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Wassily Kandinsky: Twice Foreign

By Amanda Heath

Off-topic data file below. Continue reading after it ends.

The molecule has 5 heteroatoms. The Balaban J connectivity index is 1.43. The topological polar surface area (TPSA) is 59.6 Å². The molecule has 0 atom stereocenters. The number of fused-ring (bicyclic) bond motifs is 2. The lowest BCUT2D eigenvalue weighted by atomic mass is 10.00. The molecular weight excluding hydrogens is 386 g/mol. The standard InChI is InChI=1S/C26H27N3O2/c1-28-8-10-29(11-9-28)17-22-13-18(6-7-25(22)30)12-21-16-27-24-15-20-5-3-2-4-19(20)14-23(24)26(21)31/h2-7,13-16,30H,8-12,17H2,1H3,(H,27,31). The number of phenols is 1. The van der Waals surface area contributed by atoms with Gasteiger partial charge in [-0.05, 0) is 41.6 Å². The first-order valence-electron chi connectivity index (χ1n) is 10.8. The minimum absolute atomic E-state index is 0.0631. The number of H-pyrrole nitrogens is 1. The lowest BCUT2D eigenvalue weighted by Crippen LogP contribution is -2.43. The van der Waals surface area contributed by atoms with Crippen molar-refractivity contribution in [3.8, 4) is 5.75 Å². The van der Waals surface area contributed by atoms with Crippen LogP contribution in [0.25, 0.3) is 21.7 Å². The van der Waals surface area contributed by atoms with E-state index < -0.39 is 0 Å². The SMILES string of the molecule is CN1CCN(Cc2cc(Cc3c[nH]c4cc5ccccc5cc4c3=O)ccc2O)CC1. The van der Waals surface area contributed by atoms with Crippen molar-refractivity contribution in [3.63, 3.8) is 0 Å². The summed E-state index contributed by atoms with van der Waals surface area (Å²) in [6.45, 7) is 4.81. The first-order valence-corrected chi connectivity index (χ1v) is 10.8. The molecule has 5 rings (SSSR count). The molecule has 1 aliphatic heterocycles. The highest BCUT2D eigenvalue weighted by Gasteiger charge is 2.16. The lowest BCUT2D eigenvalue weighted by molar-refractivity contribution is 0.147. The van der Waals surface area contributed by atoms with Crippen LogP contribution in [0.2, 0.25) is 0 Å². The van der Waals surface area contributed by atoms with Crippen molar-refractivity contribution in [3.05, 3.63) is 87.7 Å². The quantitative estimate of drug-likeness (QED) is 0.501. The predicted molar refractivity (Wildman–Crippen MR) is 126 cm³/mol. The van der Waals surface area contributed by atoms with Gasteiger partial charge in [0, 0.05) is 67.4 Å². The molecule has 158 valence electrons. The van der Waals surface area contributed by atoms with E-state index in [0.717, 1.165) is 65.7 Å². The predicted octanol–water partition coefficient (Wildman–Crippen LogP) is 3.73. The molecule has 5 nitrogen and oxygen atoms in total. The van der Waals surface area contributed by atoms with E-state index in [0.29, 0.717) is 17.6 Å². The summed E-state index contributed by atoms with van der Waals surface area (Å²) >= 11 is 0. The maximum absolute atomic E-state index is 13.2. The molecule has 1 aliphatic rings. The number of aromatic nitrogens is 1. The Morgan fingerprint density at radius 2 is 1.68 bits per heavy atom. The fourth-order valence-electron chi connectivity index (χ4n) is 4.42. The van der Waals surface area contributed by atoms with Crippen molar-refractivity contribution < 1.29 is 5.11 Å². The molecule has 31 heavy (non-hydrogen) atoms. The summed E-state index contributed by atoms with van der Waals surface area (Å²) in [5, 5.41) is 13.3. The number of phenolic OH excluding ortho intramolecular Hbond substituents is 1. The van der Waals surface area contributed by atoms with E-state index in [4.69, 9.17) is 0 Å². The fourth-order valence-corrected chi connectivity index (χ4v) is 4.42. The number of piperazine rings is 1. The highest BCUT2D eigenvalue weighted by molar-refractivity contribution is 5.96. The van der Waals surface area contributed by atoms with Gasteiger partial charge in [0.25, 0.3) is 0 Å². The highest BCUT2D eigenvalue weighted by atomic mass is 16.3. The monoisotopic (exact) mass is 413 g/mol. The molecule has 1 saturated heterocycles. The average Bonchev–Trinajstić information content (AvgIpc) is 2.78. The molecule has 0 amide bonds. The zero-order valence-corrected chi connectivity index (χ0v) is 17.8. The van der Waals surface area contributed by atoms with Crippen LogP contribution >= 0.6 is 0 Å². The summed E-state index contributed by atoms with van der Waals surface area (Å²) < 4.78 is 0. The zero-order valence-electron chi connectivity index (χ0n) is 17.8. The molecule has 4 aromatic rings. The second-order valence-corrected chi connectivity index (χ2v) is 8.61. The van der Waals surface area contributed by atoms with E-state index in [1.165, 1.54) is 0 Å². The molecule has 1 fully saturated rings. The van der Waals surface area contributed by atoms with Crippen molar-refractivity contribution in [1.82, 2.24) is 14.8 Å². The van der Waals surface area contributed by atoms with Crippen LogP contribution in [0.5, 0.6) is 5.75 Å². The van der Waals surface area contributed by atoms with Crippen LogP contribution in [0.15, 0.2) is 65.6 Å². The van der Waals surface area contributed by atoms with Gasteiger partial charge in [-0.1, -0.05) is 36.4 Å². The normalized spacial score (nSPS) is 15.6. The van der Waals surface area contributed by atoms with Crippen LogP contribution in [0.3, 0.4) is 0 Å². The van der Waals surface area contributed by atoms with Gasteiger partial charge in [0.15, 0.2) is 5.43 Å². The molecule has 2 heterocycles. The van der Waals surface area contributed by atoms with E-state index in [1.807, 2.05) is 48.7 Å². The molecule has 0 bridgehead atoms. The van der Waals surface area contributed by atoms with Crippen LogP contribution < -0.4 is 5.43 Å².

Wassily Kandinsky was born in Moscow, Russia, in 1866. Kandinsky became one of the first completely non-objective painters, but he began his career in law before he transitioned into the world of art. Kandinsky left law and Russia in 1896, and he moved to Munich, Germany, and studied painting. Although he volunteered to leave Russia, the existing social unrest, poor living conditions, and censorship set by an inconsistent government was not inviting to the creativity and innovative work that Kandinsky wished to pursue. A member of the Russian Orthodox faith, Kandinsky kept this faith throughout his life, and he integrated other aspects of his Russian heritage into his work. Russian folk art, Christian mythology, and music were key influences in the development of his painting and theories. In addition to this, the Theosophical movement became a major source of inspiration for Kandinsky’s non-objective work that rejected materialism and pushed for spiritual truth. A foreigner in Germany, Kandinsky was alienated from most of society, by personal choice, on more than one level. His alienation, however, proved positive in the successful creation of major theories and ideologies related to the spiritual in art.

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